Kerouac had been inspired at that time by a new writing technique somewhat credited to William Carlos Williams and dubbed “Spontaneous Prose” by Kerouac, in which the writer simply writes or types as fast as possible along a line of thought, expression, or general storytelling with “no discipline other than rhythms of rhetorical exhalation and expostulated statement”. I know this comes across as quite esoteric, but pretty much boils down to the simple concept of writing as fast as one can as the thoughts stream through their consciousness, not trying at that time to come up with the perfect word or phrase.

Kerouac had once been the speed-typing champion of the greater Boston area and this technique suited him quite well. His only complaint was that he was slowed down by having to insert new sheets of paper so often. Lucien Carr, being employed at the United Press, brought home a roll of teletype paper and suggested he try that. Kerouac was delighted that he only needed to insert one end of the roll into his typewriter and could go on for days. The novel Kerouac wrote in this fashion would become his second published (in 1957) and one of his most popular, “On The Road”.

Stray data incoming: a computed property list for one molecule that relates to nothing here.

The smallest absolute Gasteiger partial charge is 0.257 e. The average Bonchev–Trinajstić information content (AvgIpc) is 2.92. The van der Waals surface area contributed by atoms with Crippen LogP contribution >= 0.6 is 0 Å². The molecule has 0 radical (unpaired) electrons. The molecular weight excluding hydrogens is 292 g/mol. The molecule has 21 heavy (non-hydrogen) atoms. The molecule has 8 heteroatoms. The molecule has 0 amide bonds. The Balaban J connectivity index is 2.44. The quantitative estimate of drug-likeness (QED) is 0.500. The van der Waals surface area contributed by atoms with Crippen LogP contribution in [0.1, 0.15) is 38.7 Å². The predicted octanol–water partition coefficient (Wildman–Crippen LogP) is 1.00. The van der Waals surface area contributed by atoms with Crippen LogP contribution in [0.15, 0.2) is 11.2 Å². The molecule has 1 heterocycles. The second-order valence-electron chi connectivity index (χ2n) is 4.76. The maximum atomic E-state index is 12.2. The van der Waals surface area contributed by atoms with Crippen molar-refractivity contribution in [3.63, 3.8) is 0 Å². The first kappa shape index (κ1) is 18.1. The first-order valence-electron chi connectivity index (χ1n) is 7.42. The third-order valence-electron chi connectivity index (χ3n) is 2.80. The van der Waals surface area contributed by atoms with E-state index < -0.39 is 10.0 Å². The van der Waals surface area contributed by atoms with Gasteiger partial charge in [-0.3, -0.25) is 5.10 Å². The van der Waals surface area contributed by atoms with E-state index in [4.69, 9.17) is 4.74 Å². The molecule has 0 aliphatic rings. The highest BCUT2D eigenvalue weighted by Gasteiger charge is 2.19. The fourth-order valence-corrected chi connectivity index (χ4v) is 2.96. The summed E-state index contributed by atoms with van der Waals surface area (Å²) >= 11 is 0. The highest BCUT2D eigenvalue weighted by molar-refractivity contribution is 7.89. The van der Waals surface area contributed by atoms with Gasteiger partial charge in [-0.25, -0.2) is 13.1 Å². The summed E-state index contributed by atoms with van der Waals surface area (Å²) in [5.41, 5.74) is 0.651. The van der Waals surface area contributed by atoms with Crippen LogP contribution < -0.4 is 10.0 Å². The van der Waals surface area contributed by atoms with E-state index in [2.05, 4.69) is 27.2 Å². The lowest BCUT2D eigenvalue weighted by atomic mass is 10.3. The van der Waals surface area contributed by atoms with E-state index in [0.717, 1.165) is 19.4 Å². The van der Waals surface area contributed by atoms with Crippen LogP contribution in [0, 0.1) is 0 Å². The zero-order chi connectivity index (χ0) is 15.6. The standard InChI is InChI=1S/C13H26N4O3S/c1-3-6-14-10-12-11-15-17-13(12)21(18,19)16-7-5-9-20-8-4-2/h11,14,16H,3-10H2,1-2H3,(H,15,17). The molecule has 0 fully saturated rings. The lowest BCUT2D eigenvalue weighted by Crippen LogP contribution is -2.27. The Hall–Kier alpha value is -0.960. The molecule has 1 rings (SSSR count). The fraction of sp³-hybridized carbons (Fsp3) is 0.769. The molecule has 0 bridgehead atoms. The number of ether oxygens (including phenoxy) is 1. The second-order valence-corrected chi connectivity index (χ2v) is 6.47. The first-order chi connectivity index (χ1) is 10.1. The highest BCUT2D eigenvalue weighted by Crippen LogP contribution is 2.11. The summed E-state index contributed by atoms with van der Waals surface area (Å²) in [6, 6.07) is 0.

Lucien Carr

 

Jack Kerouac

Allen Ginsberg, Neal Cassady

 

William S. Burroughs

 

Jack Kerouac, Allen Ginsberg

Lucien Carr’s NYT Obit

Literary Kicks article on Lucien Carr

Allen Ginsberg Project


5 thoughts on “Lucien Carr | “The Glue” of the Beat Generation

  1. It’s my understanding that Kammerer was infatuated with Carr, and tried to seduce him many times over the course of several years, starting when Carr was 14 years of age. Kammerer even followed Carr to NYC from St. Louis. After a half-hearted suicide attempt, Carr reached his breaking point and after another late-night advance from Kammerer that turned violent (according to Kerouac) Carr fought him off with a Boy Scout knife and killed him in the process.

    Strange story for sure.

  2. That NYT article is priceless, “…John Kerouac, a 23-year-old merchant seaman and former Columbia student…” stating re a murder he was privvy to, “‘I only watched him bury the glasses’” and then pleading for bail his parents could post so he could get married…stranger than fiction!

  3. Another great read, thanks for refreshing my faded memory of this part of beat history. I was under the impression that Kerouac was also drawing inspiration for his technique from jazz great Charlie Parker.

    Also wanted to post on this story because of the Pine Valley connection, I have stayed there every September since 1983, during the Vintage Grand Prix festival at Watkins Glen. A very pretty part of the world. I absolutely love Johnson Hollow Road, having bested a Cobra with my lowly SVT Focus there.

    Thank you for writing about all of my favourite things!

  4. Another good post – Kerouac and Burroughs wrote about the Kammerer-Carr exchange in a previously unreleased book, “And the Hippos Were Boiled in Their Tanks.” The book took its name from a radio broadcast of a circus fire…